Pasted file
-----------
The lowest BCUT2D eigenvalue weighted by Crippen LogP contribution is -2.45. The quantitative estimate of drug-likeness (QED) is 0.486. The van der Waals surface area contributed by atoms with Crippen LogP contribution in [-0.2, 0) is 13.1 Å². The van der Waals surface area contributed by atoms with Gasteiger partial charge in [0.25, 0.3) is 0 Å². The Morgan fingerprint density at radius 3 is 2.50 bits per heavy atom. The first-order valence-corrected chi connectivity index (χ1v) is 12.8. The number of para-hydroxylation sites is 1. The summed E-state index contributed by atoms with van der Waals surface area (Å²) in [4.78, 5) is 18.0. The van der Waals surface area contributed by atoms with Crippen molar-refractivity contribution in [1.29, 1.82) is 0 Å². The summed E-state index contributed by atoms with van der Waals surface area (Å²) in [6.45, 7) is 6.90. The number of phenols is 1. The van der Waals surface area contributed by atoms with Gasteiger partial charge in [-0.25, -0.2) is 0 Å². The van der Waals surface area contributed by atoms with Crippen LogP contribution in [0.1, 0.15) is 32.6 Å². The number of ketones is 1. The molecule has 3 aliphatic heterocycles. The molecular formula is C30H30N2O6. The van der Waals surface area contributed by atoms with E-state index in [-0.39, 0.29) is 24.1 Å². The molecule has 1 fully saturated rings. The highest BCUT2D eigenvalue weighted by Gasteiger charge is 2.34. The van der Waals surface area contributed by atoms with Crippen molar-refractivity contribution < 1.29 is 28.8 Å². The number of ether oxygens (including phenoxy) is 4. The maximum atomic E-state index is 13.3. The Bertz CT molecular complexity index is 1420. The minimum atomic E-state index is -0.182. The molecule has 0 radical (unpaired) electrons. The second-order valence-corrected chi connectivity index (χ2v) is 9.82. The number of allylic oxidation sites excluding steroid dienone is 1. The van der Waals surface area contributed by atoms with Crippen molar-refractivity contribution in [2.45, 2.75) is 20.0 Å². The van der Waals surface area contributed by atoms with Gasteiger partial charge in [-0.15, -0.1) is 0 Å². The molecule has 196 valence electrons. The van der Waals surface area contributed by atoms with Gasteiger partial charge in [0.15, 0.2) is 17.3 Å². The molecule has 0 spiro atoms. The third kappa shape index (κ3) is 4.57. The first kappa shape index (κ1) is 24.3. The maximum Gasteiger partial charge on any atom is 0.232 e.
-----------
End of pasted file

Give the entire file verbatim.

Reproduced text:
The lowest BCUT2D eigenvalue weighted by Crippen LogP contribution is -2.45. The quantitative estimate of drug-likeness (QED) is 0.486. The van der Waals surface area contributed by atoms with Crippen LogP contribution in [-0.2, 0) is 13.1 Å². The van der Waals surface area contributed by atoms with Gasteiger partial charge in [0.25, 0.3) is 0 Å². The Morgan fingerprint density at radius 3 is 2.50 bits per heavy atom. The first-order valence-corrected chi connectivity index (χ1v) is 12.8. The number of para-hydroxylation sites is 1. The summed E-state index contributed by atoms with van der Waals surface area (Å²) in [4.78, 5) is 18.0. The van der Waals surface area contributed by atoms with Crippen molar-refractivity contribution in [1.29, 1.82) is 0 Å². The summed E-state index contributed by atoms with van der Waals surface area (Å²) in [6.45, 7) is 6.90. The number of phenols is 1. The van der Waals surface area contributed by atoms with Gasteiger partial charge in [-0.25, -0.2) is 0 Å². The van der Waals surface area contributed by atoms with Crippen LogP contribution in [0.1, 0.15) is 32.6 Å². The number of ketones is 1. The molecule has 3 aliphatic heterocycles. The molecular formula is C30H30N2O6. The van der Waals surface area contributed by atoms with E-state index in [-0.39, 0.29) is 24.1 Å². The molecule has 1 fully saturated rings. The highest BCUT2D eigenvalue weighted by Gasteiger charge is 2.34. The van der Waals surface area contributed by atoms with Crippen molar-refractivity contribution < 1.29 is 28.8 Å². The number of ether oxygens (including phenoxy) is 4. The maximum atomic E-state index is 13.3. The Bertz CT molecular complexity index is 1420. The minimum atomic E-state index is -0.182. The molecule has 0 radical (unpaired) electrons. The second-order valence-corrected chi connectivity index (χ2v) is 9.82. The number of allylic oxidation sites excluding steroid dienone is 1. The van der Waals surface area contributed by atoms with Crippen molar-refractivity contribution in [2.45, 2.75) is 20.0 Å². The van der Waals surface area contributed by atoms with Gasteiger partial charge in [-0.15, -0.1) is 0 Å². The molecule has 196 valence electrons. The van der Waals surface area contributed by atoms with Gasteiger partial charge in [0.15, 0.2) is 17.3 Å². The molecule has 0 spiro atoms. The third kappa shape index (κ3) is 4.57. The first kappa shape index (κ1) is 24.3. The maximum Gasteiger partial charge on any atom is 0.232 e.